Yardner deposed, that Milliscent Russel and Thomas Broom , had often, within these four Years past, brought him Parcels of Metals to be flatted, 20 or 30 lb Weight at a time, which seemed to be a Mixture of Brass, Copper, and other Metals; and that latterly they had brought some Silver.

Mr. Oakly deposed, that about three Years ago he had several times cast a Mixture of Copper, brass, and other Metals for the Prisoner, 20 or 30 lb together. The preceding Depositions were confirmed by Quinny, (who served the Prisoner with Charcoal) Pierce and Brown, two Smiths; the former mended the Fly of the Press for Fordham; and the other made, for the Prisoner, the Iron Clamp or Collar for the Block, to keep it from splitting, which was produced in Court.

Broom the Bricklayer thus deposed: I set up such a Grate as this for the Prisoner in Mrs. Russel's Cellar: I believe it to be the same, by as having so many Bars at the Bottom, which is not usual, for it makes it draw prodigiously. I told him, that such a Grate, in the Manner that I fixt it, would burn the Devil and all of Fuel. So I would have it, says he; it must serve me either to roast or boil, bake or stew.

Mr. Chandler the Messenger deposed, That on the 16th of April, in Mrs. Russell's Cellar, he seized all these Coining Instruments produced in Court, and had had them ever since in his own Custody.

Mr. Pinkny, Deputy Warden, thus deposed: This Press, Cutting Tool, Edging Tool, and these Dyes, which we found in Mrs. Russell's Cellar, can serve for no other Use than Coining. I likewise found there, these 21 false Half Guineas; They are strongly gilt, three of them weigh'd something more than a Guinea. The [O] in [GEORGIUS] leans a little towards the [E], and is something less than the other Letters, which is exactly the same in this Dye, which was found in the same Cellar. These Dyes appear to have been lately made use of, for here is some of the Gilding now sticking in them.

The Prisoner called two or three Witnesses in his Defence. - Knight, a Chair-Maker, thus deposed: I was drinking with the Prisoner in New Bond street, when Hornby came to us in a great Hurry, and desired the Prisoner to get an Iron Clamp for him, and leave it at Mrs. Russell's.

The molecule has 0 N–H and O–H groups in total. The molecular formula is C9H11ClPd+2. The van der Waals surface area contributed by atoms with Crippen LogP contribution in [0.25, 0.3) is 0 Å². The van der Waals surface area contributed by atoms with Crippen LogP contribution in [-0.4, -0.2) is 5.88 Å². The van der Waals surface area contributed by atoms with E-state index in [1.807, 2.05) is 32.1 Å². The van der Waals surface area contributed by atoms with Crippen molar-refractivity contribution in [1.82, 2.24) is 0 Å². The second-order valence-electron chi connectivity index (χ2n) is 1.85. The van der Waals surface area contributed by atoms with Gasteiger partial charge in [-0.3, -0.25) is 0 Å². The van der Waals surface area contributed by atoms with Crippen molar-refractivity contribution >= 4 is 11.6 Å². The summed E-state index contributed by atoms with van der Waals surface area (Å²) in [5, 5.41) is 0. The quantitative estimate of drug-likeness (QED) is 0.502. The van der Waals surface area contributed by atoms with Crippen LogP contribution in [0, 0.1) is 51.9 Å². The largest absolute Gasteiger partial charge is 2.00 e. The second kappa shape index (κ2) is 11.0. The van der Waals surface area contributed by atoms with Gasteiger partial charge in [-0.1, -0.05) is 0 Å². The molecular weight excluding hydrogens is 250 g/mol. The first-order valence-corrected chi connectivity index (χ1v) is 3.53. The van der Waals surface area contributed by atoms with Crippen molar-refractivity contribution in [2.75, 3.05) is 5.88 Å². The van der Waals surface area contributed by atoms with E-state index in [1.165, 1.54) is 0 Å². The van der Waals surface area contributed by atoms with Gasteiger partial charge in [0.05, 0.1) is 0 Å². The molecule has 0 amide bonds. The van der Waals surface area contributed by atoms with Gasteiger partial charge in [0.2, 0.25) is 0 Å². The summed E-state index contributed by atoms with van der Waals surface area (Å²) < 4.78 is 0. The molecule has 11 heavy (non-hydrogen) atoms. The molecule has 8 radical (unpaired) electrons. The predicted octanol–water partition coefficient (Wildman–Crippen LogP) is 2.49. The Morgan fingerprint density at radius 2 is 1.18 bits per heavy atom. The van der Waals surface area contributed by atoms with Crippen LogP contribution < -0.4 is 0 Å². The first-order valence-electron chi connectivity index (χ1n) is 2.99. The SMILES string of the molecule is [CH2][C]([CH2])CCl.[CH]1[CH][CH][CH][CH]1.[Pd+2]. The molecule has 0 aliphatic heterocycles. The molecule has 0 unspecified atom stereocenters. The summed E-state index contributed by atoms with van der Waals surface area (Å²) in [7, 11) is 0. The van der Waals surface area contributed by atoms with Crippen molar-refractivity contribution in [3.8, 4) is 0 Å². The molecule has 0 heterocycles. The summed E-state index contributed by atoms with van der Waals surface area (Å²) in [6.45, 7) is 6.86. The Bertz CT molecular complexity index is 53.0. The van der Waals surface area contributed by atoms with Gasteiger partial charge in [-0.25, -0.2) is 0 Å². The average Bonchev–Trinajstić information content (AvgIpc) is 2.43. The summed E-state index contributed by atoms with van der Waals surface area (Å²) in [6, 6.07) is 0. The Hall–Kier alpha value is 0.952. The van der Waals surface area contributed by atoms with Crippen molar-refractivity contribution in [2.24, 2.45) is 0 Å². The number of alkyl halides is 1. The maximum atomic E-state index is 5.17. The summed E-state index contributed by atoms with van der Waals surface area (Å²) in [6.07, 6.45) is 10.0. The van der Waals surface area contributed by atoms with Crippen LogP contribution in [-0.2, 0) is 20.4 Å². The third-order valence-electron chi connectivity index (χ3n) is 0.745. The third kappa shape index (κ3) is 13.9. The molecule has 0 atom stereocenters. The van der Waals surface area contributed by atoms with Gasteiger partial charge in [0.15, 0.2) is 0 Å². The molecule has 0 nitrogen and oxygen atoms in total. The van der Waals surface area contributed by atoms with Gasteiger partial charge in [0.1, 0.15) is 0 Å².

Thomas Butler thus deposed: By Mr. Hornby's Directions, I made the Grate that stands there, and delivered it at Hornby's House in Ax-Yard, Westminster. I never made but one such before, and that was for a Jeweller. I have indeed seen others of the same Nature, that have been made for Silver Smiths, and other Trades that have Occasion for fierce Fires to melt Metal. Some others gave Evidence, that they had often received Money of the Prisoner, but never found that he gave them any that was bad. Guilty . Death .

Isaac Tesling , and Joseph Nabour , of S. Martin's in the Fields , were indicted for privately stealing 33 Guineas from Samuel Watts , on the 15th of October last. Acquitted .

John Marsham , was indicted for stealing a Sorrel Mare, val. 5 l. the Goods of John Bellers . Acquitted .

Robert Blackman , was indicted for privately stealing, in the Shop of Matth.ew Keaner , a Stow Grate . Guilty val. 4 s. 10 d. Transportation .

Thomas Newsted , and Mary his Wife , of S. Margaret's Westminster , were indicted for stealing 20 lb of Feathers and a Petticoat , the Goods of Elizabeth North . Acquitted .

John Cooper, commonly called Blind Cooper , was indicted for a Misdemeanor in putting off several Counterfeit Guineas, &c. knowing the same to be Counterfeit . It appeared, that on the 15th of March, the Prisoner and Harpham were drinking together at the Rummer Tavern, Charing-Cross . Harpham went away, and the Prisoner gave the Drawer a Guinea to change. He carried it down to his Mistress at the Bar. She scrupled it for being so thick. Mr. Thomson, Warden of the Mint, happened to be behind the Bar at the same time, and desired to see it. He caused it is be cut, and it proved Counterfeit. Harpham and the Prisoner afterwards coming to the same House were apprehended